When you think ‘traditional bathroom,’ what comes to mind? If it’s traditional pillar taps, freestanding baths, and high-level cistern toilets, you’re probably thinking of the Victorian style.
This is an enduring and rewarding design choice for your bathroom. In the Victorian era, the British Empire was at its most far-reaching, meaning designers had an unprecedented amount of inspiration to draw upon. Middle-Eastern flavour mingled with Gothic; opulence mingled with eclecticism, all giving rise to a style that has persevered to this day.
Ornate, opulent, and elegant. These three words capture the essence of a Victorian bathroom.
If you’re wondering what a Victorian bathroom entails, let us show you. The images in this section give a flavour of what a Victorian design can bring to your bathroom.
Later on, we’ll dig deeper into the toilets, baths, sinks, showers, accessories, and decor that best define this style. But first, some visual inspiration.
This picture demonstrates Victorian design to a tee. There are ornate patterns with exotic influences on the floor, set against bold colours on the wall. Traditional taps and a riser shower showcase the exposed metal that is such a popular feature of the style. The sink is mounted on a metal frame which builds on and strengthens this metallic undertone. Also, note the slipper feet on the freestanding bath.
Another perfect demonstration of the Victorian style. You’ve got the freestanding bath with slippered feet, the all-in-one mixer tap and shower, and the elegant and exciting floor tiles that complement and contrast the wall tiles. This bathroom has it all. Also, note the chandelier. This era is renowned for its opulence, so although we’d usually not recommend lighting this outlandish in a bathroom, you can definitely consider it when using this style.
This bathroom can be regarded as a showcase for bringing the Victorian influence into a more modern design palette. You have the rich, dark colour navy that brings depth and gravitas to the room, and you have the exposed metalwork and traditional fitting style that scream Victorian. But with these things, you have chrome lighting that seems to suggest the 1960s more than the 1890s. You also have roller blinds with a distinctly un-Victorian pattern. Yet somehow, everything comes together to create a captivating and intriguing bathroom.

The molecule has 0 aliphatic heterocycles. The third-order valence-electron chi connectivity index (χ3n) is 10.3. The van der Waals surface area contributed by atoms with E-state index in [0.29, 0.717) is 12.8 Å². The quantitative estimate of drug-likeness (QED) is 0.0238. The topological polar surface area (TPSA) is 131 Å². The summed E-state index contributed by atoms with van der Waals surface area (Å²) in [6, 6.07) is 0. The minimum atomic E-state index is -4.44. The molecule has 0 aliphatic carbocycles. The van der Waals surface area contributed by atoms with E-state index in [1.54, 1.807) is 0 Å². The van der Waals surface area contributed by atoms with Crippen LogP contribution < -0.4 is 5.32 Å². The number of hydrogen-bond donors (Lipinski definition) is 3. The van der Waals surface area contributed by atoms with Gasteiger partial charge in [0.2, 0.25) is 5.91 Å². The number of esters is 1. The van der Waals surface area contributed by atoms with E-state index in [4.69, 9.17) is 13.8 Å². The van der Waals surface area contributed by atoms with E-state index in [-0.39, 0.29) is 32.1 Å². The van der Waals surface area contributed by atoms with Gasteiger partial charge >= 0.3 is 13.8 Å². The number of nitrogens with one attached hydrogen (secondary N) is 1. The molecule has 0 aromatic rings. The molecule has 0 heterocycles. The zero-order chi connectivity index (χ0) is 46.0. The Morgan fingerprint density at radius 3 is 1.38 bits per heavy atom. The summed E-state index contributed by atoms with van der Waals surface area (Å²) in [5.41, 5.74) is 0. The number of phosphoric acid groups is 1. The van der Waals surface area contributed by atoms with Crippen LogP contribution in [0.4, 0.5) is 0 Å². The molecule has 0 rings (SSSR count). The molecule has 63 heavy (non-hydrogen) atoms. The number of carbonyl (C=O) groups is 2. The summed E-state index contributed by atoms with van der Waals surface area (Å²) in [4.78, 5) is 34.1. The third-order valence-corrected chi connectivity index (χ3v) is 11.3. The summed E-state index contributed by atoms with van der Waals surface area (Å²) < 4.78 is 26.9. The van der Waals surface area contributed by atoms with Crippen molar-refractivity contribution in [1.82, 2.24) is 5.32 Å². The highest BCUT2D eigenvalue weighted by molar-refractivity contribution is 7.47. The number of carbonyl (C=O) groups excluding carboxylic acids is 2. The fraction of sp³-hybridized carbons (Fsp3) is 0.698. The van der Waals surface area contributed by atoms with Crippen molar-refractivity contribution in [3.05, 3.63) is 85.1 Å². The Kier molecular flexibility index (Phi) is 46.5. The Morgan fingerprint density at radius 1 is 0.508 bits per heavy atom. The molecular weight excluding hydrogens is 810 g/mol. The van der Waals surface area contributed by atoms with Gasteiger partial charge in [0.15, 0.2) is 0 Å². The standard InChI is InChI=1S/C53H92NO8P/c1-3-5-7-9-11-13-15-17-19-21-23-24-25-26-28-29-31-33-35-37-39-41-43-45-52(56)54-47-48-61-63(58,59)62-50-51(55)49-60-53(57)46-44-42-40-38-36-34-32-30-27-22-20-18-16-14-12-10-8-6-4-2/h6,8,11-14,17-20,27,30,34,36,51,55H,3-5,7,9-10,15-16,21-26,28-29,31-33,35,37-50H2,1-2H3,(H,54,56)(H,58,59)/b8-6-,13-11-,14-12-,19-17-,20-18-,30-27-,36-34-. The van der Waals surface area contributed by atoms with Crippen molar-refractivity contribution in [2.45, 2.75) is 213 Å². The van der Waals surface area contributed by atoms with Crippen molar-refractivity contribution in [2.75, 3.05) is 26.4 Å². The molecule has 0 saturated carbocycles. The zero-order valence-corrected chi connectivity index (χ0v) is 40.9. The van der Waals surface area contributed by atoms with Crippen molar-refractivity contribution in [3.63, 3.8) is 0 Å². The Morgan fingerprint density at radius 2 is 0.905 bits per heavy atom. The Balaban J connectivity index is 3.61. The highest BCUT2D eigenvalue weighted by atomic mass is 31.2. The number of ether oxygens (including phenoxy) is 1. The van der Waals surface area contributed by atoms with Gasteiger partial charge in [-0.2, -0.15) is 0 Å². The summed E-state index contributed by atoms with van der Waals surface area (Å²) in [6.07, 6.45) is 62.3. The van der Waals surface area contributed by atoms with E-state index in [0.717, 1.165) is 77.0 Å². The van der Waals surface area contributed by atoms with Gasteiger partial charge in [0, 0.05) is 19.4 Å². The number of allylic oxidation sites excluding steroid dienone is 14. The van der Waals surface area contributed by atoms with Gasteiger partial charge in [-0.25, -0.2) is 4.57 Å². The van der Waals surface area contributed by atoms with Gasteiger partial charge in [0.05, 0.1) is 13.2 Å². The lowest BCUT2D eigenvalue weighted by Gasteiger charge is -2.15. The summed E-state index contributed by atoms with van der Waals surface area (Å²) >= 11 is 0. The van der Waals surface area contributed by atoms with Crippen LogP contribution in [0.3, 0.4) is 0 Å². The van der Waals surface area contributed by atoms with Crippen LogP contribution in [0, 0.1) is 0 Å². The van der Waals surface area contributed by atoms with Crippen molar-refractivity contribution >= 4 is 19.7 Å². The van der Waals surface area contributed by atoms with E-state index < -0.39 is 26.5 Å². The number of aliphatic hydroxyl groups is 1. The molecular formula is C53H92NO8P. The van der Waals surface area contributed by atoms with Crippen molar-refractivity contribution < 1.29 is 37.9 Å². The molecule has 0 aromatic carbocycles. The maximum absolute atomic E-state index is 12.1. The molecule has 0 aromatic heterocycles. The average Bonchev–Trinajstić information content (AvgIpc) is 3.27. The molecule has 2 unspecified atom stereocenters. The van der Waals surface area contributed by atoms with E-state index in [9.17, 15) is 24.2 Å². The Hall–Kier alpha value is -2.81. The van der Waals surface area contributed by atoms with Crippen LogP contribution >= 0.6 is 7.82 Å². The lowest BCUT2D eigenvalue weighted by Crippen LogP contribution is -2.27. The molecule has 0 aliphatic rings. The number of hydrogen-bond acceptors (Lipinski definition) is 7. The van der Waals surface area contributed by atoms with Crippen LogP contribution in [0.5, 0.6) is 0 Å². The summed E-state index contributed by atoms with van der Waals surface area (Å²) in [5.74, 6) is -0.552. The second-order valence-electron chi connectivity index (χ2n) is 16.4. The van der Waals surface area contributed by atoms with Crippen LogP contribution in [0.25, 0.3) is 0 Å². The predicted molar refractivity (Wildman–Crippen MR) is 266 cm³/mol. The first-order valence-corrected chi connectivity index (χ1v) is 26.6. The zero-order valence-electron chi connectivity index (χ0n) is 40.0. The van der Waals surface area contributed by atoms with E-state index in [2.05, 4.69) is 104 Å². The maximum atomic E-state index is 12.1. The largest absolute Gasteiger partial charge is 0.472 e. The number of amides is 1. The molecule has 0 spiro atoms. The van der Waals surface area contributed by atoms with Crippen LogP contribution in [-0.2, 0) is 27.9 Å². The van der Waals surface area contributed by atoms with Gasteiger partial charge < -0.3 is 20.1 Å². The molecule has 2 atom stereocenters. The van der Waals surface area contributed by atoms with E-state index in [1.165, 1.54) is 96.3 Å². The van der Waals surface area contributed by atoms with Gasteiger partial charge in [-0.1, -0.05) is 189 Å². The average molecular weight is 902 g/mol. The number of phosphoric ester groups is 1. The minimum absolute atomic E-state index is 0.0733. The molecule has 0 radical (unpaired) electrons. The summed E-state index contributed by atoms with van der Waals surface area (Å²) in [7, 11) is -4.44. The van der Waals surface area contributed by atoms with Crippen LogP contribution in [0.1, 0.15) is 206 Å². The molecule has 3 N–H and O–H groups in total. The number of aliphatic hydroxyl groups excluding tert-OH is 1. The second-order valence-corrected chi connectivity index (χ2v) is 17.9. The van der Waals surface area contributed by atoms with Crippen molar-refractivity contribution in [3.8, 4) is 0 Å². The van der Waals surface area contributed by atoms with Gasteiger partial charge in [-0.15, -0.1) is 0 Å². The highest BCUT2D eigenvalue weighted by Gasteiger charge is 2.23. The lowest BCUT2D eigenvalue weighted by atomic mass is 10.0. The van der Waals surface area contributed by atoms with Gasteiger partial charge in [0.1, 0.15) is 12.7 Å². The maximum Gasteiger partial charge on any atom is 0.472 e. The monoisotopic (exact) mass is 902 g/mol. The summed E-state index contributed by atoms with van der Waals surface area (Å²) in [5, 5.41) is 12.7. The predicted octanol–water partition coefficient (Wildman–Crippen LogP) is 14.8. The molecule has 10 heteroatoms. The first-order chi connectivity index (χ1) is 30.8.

Here we see a high-level cistern toilet, which is an integral part of Victorian bathroom design. We’ll introduce these in more detail later, but for now let’s look at the colours in play in this bathroom. The bluey-grey in the top half of the room contrasts with the browns in the bottom half, and both are brought together in the lively tile design. This marrying-up of two colours through an element that uses both is a subtle yet incredibly effective design choice. Note the ornaments, too: a figurine by the window, some decorative bottles, a few cactuses. Designers in the Victorian era were very keen on showcasing their interests and passions through the careful deployment of such curios.
Sometimes, the old styles are the best. There’s a reason why Victorian design still plays a large part in modern bathrooms: it’s elegant, it’s timeless, and it’s been refined over more than a century.
This style works especially well in older houses, as it complements their character, rather than trying to rip it out and start fresh with a bland, contemporary bathroom. While modern design has its place, choosing something that strengthens the architectural style of your home allows for more consistency throughout.
A Victorian bathroom also works well in a home where traditional styles are used throughout. Consistent decor within rooms is a pivotal component of effective home design, but consistency between rooms is just as important and often overlooked.
In this section, we’ll look at the toilets, taps, baths, sinks, showers, accessories, and decor that best define the Victorian style.
Combined with the visual inspiration in the previous section, this should give you everything you need to finalise your Victorian bathroom decorating ideas.